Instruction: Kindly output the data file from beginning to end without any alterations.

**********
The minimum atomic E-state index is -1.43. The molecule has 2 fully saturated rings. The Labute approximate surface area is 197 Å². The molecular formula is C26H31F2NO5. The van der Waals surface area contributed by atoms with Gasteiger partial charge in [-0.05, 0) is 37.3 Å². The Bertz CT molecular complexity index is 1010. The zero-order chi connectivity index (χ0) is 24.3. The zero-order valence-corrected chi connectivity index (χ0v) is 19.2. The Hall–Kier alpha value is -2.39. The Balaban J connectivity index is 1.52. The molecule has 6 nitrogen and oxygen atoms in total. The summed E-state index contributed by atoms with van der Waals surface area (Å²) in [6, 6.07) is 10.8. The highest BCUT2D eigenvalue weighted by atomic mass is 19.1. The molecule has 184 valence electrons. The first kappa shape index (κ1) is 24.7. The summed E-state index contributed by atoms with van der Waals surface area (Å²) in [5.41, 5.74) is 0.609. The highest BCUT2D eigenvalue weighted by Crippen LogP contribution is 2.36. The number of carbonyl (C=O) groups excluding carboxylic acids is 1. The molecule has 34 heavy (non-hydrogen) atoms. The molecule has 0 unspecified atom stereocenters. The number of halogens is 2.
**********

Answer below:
The minimum atomic E-state index is -1.43. The molecule has 2 fully saturated rings. The Labute approximate surface area is 197 Å². The molecular formula is C26H31F2NO5. The van der Waals surface area contributed by atoms with Gasteiger partial charge in [-0.05, 0) is 37.3 Å². The Bertz CT molecular complexity index is 1010. The zero-order chi connectivity index (χ0) is 24.3. The zero-order valence-corrected chi connectivity index (χ0v) is 19.2. The Hall–Kier alpha value is -2.39. The Balaban J connectivity index is 1.52. The molecule has 6 nitrogen and oxygen atoms in total. The summed E-state index contributed by atoms with van der Waals surface area (Å²) in [6, 6.07) is 10.8. The highest BCUT2D eigenvalue weighted by atomic mass is 19.1. The molecule has 184 valence electrons. The first kappa shape index (κ1) is 24.7. The summed E-state index contributed by atoms with van der Waals surface area (Å²) in [5.41, 5.74) is 0.609. The highest BCUT2D eigenvalue weighted by Crippen LogP contribution is 2.36. The number of carbonyl (C=O) groups excluding carboxylic acids is 1. The molecule has 34 heavy (non-hydrogen) atoms. The molecule has 0 unspecified atom stereocenters. The number of halogens is 2.